• 1 Hide
    JOSHSKORN , April 29, 2013 9:50 PM
    But does it fit a CableCard?
  • 10 Hide
    ASHISH65 , April 29, 2013 10:07 PM
    Looks good and helpfull review for laptop gamers!
  • 8 Hide
    acktionhank , April 29, 2013 10:24 PM
    Hey Tom's run a few gaming tests again with PScheck forcing the CPU to run at a 2.5-2.7ghz so that it won't throttle itself so much.

    I'd like to see exactly what speeds we'd need to get an A10-4600 running at to reduce these severe bottlenecks.
  • 5 Hide
    Chewie , April 29, 2013 10:52 PM
    Give this a 4 module APU, and keyboard backlighting, and it would really kick butt!
  • 3 Hide
    Chairman Ray , April 30, 2013 12:20 AM
    Great build from Msi!
  • -3 Hide
    silverblue , April 30, 2013 12:27 AM
    Very nice machine. It's a shame that AMD stopped with the A10-4600M and didn't look to produce a higher model as that'd help, however until the HSA initiative really kicks in, the Bulldozer architecture's FPU implementation is always going to be found wanting, and that's without even talking about the sharing issues which Steamroller looks to fix.
  • 0 Hide
    Cataclysm_ZA , April 30, 2013 1:16 AM
    No frame latency graphs from FRAPS? Its not difficult to keep a log of them and produce the graphs for those who are interested. I'd like to see the minimum frame dips for a machine like this one.
  • -5 Hide
    ryude , April 30, 2013 1:22 AM
    The A10-4600M can be overclocked relatively easily, up to 3.6Ghz+. That won't fix the fact that's it's an APU, but it will help a little.
  • 2 Hide
    Tee-Kheang Ng , April 30, 2013 2:19 AM
    There's is a GX60 with a10-5750m richland APU...
    Which the improvement is modestly 10-15% CPU powers, it should alleviate some of the CPU bottleneck...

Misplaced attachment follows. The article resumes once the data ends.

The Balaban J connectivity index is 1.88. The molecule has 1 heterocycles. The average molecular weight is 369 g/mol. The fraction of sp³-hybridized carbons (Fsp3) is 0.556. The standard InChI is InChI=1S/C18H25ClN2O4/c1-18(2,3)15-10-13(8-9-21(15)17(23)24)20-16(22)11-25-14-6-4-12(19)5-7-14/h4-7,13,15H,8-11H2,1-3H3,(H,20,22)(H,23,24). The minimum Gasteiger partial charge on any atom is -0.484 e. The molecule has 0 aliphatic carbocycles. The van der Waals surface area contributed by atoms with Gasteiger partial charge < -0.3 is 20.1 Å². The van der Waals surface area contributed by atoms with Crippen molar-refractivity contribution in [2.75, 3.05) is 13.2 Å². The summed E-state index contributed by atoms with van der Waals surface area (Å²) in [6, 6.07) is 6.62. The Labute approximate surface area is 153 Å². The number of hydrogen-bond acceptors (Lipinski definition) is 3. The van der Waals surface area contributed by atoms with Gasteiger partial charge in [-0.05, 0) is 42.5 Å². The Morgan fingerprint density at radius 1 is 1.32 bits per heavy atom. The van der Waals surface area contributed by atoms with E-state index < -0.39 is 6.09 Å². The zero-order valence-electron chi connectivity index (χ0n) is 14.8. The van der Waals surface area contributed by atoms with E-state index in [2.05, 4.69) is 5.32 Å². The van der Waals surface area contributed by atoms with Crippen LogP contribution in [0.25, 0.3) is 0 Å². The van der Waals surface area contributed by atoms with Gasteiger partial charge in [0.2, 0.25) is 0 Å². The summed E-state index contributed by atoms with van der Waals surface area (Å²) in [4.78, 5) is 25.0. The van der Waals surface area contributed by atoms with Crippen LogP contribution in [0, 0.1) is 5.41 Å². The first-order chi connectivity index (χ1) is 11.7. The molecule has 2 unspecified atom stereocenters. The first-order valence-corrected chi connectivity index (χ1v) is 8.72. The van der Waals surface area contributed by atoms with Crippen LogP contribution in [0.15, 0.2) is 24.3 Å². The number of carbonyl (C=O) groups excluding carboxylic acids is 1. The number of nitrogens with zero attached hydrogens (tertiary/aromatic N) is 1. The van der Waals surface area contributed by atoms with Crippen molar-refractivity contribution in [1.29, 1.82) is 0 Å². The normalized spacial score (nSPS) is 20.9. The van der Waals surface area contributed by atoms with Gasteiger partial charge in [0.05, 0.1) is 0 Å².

• 0 Hide
    DjEaZy , April 30, 2013 2:51 AM
    patrick47018Looks promising

    ... not just that... loooook... there is a windows 7 logo... it looks exscelent...
  • 3 Hide
    Cryio , April 30, 2013 3:39 AM
    This notebook is a ridiculous concept to me. Its greatest achievements are its price and its performance where it matters: maxed-out directX11 games in 1080p, working as good or BETTER in most of the cases than its Nvidia sibling. Its greatest disadvantage being its gaming ability is limited in anything under 1080p (still talking only about games here).

    One hell of a laptop for me, if I could afford when, when I'll go to college this Octomber.
  • 0 Hide
    Cryio , April 30, 2013 3:40 AM
    afford one *
  • -3 Hide
    TheBigTroll , April 30, 2013 3:48 AM
    the apu is the bottleneck. when you compare this to a i7 ivy bridge mobile chip with the same GPU and everything, it performs 50% faster
  • 2 Hide
    sanilmahambre , April 30, 2013 4:50 AM
    Now that's what i call a Budget gaming Laptop

    and again a beautiful in depth review
  • 2 Hide
    mynith , April 30, 2013 5:33 AM
    Interesting heatsink design. Shame really that APUs don't come with L3-cache. If they did, they would show performance not unlike the FX-series. In my mind.
  • -1 Hide
    ojas , April 30, 2013 5:37 AM
    With respect to handbrake: It's getting QuickSync support too in the coming months (i believe it's in the same beta version you're talking about) so I'm not sure if the OpenCL advantage will last for AMD.